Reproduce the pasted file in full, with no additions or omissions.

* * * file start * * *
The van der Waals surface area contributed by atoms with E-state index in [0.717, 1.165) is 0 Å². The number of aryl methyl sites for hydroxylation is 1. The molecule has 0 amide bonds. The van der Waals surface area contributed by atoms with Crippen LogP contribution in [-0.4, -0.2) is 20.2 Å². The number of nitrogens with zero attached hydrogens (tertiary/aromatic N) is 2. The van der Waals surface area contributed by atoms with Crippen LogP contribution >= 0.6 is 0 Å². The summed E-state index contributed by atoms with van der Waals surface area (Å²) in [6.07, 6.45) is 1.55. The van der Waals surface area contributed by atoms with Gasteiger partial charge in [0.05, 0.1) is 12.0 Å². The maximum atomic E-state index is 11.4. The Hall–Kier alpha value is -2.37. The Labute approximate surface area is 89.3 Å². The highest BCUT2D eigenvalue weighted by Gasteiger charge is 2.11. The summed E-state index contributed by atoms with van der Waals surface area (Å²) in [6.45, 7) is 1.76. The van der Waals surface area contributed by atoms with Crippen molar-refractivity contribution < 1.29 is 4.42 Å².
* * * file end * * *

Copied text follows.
The van der Waals surface area contributed by atoms with E-state index in [0.717, 1.165) is 0 Å². The number of aryl methyl sites for hydroxylation is 1. The molecule has 0 amide bonds. The van der Waals surface area contributed by atoms with Crippen LogP contribution in [-0.4, -0.2) is 20.2 Å². The number of nitrogens with zero attached hydrogens (tertiary/aromatic N) is 2. The van der Waals surface area contributed by atoms with Crippen LogP contribution >= 0.6 is 0 Å². The summed E-state index contributed by atoms with van der Waals surface area (Å²) in [6.07, 6.45) is 1.55. The van der Waals surface area contributed by atoms with Gasteiger partial charge in [0.05, 0.1) is 12.0 Å². The maximum atomic E-state index is 11.4. The Hall–Kier alpha value is -2.37. The Labute approximate surface area is 89.3 Å². The highest BCUT2D eigenvalue weighted by Gasteiger charge is 2.11. The summed E-state index contributed by atoms with van der Waals surface area (Å²) in [6.45, 7) is 1.76. The van der Waals surface area contributed by atoms with Crippen molar-refractivity contribution < 1.29 is 4.42 Å².